Rhetorical question posed on the eve of the 95th Tour de France, which begins Saturday in Brest, at the tip of the Breton peninsula: Wouldn't it be surprising if cycling, for so long the poster child of pharmacologically jacked-up sports, turned out to be cleaner than, say, the NFL, or the NHL, or Major League Baseball?
My point is, far more than any of the above-mentioned sports, cycling is making a comprehensive, good-faith effort to clean itself up. This great purge is motivated less by some lofty sense of sportsmanship than it is by the desire to
Could it be that these spindly-armed men have learned their lesson? Don't look now, but the sport that made blood bags, testosterone patches and erythropoietin a part of the national discourse is having a pretty good year. Of course, a spectacular relapse is always possible: with these guys, you can
Cycling is trying to get clean. It was trying so hard, in fact, that last year's Tour de France imploded under the weight of several doping-related scandals. Even as
Conducting this so-called "third-party testing" for Garmin and Columbia is the Agency for Cycling Ethics, which puts together detailed "longitudinal" profiles of each rider -- hematocrit and hormone levels, and the production of new red blood cells. Should testers notice fluctuations from those baseline levels, red flags go up. Doing much the same thing for CSC is Danish anti-doping expert
UCI anti-doping manager
It's proven to be good business: Over the course of 10 days last month, in one of the worst economies in memory, Vaughters, Stapleton and Riis all saw their teams land multi-million dollar title sponsors.
More encouraging, still, is the fact that the clean teams -- I should say the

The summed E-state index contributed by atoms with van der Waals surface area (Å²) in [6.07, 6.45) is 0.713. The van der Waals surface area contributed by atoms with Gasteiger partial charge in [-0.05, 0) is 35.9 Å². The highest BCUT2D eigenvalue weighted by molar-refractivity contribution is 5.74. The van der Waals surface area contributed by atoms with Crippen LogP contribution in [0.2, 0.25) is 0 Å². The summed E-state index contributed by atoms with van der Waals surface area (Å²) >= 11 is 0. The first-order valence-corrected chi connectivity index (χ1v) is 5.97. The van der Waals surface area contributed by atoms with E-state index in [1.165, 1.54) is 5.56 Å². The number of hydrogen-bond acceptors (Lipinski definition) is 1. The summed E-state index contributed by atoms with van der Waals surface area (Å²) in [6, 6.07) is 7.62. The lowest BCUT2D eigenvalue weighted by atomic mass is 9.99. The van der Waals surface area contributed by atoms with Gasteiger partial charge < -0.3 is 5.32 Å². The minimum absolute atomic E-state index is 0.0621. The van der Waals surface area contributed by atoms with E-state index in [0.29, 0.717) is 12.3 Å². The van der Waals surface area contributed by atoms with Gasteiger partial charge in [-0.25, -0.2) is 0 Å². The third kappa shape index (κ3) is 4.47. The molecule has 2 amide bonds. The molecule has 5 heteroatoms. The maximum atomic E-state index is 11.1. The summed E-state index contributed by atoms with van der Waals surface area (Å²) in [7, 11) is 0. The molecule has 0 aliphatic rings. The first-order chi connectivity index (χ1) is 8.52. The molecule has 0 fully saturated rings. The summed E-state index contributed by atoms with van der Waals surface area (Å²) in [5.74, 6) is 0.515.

That grand tour was won, incidentally, by Astana's
Despite winning the 2007 Tour de France, the gifted young Spaniard cannot be described as the defending champion of that race, its grandees having decided to exclude the team, based on the
So, despite the fact that the team has all new riders and is under the new management of
An editor opposed to covering this year's Tour made the point that "no one knows who the riders are."
My reply: "Isn't it great?" Vino and Chicken and Floyd are in retirement, or a prolonged time-out. The old guard is fading. Stepping up are teams like Garmin; guys like Lampre's
"We have to do something [to help] people believe in us.
"We can go fast," he said, "in a clean way."
This year's Tour will go fast -- not as fast as in the past, but still plenty fast -- in a
One caveat: No one would be surprised if the UCI, now in a nasty feud with ASO, decided to release the news of a positive test or two sometime over the next three weeks.
But even if the governing body does drop a "July Surprise" on the Tour, there's no denying that this sport is getting cleaner. If you've been away, Saturday would be a great time to come back.